So sorry to hear this from a new grads! Thought it was only old me! When I graduated 25 years ago I had job offers coming out of my ears it was hard to choose, I chose a med/surg unit in a local 75 bed hospital and gained a tremendous amount of experience, before they could lay me off due to low census, I signed on with a traveling agency, and gained a ton more experience. Then spent almost ten years in dialysis. and have worked in a variety of home care settings, occ health and clinics. Sounds impressive right? Nope, not what they want, I'm certain many of you have read my posts before and the rant goes on. What do they want??? and the frustration of some computer generated no thank you letter doesn't help at all. I've always considered myself diverse and willing to challenge myself with any new position. Seven years ago I came across a Nurse manager with no standard of practice, no ethics and quite frankly no morals, I challenged her authority based on my experience, the safety of my patient and the protection of my license. Since that time I have not been able to secure an actual "nursing" position. I worked in alternative clinic for five years and gained what I considered a trending spiral of experience, but the owner got into some IRS trouble and put me out of a job. I can't leave large spaces of time off my resume and quite honestly I'm a nurse it's what I do and I think I do it well. I do volunteer and don't worry about my credentials as far as that goes the good samaritan act is pretty protective in volunteer environments. My frustration lies in the HR process, waaaa we have a nursing shortage but we don't want new grads and we don't want nurses with experience What Do they want?? Can't jump thru their hoops if they don't tell us what they are. I love this site and appreciate all the comments but we're nurses, need to find some HR peeps to give us a heads up! Or someone willing to tell those of us that are unemployed what to do to get past the BS and go to work. How do we get hired???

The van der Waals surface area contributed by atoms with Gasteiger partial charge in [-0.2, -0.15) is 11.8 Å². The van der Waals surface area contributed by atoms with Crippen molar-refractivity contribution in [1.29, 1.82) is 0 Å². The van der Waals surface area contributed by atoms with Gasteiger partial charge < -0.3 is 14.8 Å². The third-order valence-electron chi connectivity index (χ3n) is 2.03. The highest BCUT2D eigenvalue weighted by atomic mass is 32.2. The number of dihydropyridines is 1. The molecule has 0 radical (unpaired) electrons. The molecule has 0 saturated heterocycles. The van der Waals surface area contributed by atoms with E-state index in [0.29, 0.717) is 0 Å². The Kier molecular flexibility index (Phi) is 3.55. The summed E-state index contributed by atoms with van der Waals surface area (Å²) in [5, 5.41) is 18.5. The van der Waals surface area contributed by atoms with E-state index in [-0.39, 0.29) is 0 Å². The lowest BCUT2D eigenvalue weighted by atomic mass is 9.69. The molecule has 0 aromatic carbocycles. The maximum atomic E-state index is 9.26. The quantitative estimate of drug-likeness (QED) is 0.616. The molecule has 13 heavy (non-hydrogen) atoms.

9. by   anotherone
    It took me over a year and hundreds of applications to find a job . Yes, i have my bsn. I relocated to a very very rural area. After I started applying to rural areas, I heard back much more than in any city or suburb. Try those, it has to be somewhere that is desperate for employees ( doesn't necessarily make it a bad place to work) but in rural areas there are less nurses . Unlike in a city with a couple thousands new grads every month. It was difficult for me to stay at a job- what I had during nursing school and while searching for a nursing job- where everyone thought I was some sort of idiot or couldn't write a good resume or cover letter. I used the same ones and strategies and once I started applying throughout rural northeastern USA I heard back from almost every position. It was not what I envisioned for myself, but life doesn't work out that way. In hindsight I wish I would have done it sooner and given up hope of finding a job in the city or suburbs sooner. ! Good Luck.
  10. by   ChristMRN
    I feel your pain. Just keep moving forward and holding out hope! There are a lot of us out there in the same position. Things will have to turn around eventually.
  11. by   juncel123
    Yup it sucks.. I know I am "was" our position too. Well, I have a PART-TIME job at a nursing home now where I hace 30 patients all to myself.. And I just got an offer recently from a dialysis place too which I might take. But I really want med-surg and I HATE IT that I can't get the experience I want... The reason why I hate it is because I know that getting a good nursing job is about WHO YOU KNOW, AND NOT WHAT YOU KNOW most of the time. So yeah, politics in nursing.. Way to go. But please don't lose your passion for nursing. It sucks right now, but I know it will get better for us! =)
    Last edit by juncel123 on Sep 14, '12 : Reason: spelling
  12. by   bbuerke
    I wondered the same thing. I am an RN and volunteered in the patient library in the clinic for two years, helping patients locate resources. Another coworker volunteered with hospice for a year, sitting with patients, holding their hands and making sure they weren't alone as they got closer to the end. No clinical care provided, just straight volunteer work. Now, I don't know how beneficial volunteering would be for the OP, but if it's something you genuinely enjoy doing and have the time, it may give you another perspective into patient's needs and look good on your resume.

    I am so sorry you and so many other new grads are having such a difficult time finding work. It's so strange to me because my manager just hired seven new grads in the last 3 months, but I'm sure she was swarmed with applicants. I wish you the best of luck in your job search.
  13. by   Syrenia
    My least favorite is when they just don't contact you at all, or respond to your calls or emails. At least have the courtesy to let me know you are no longer interested.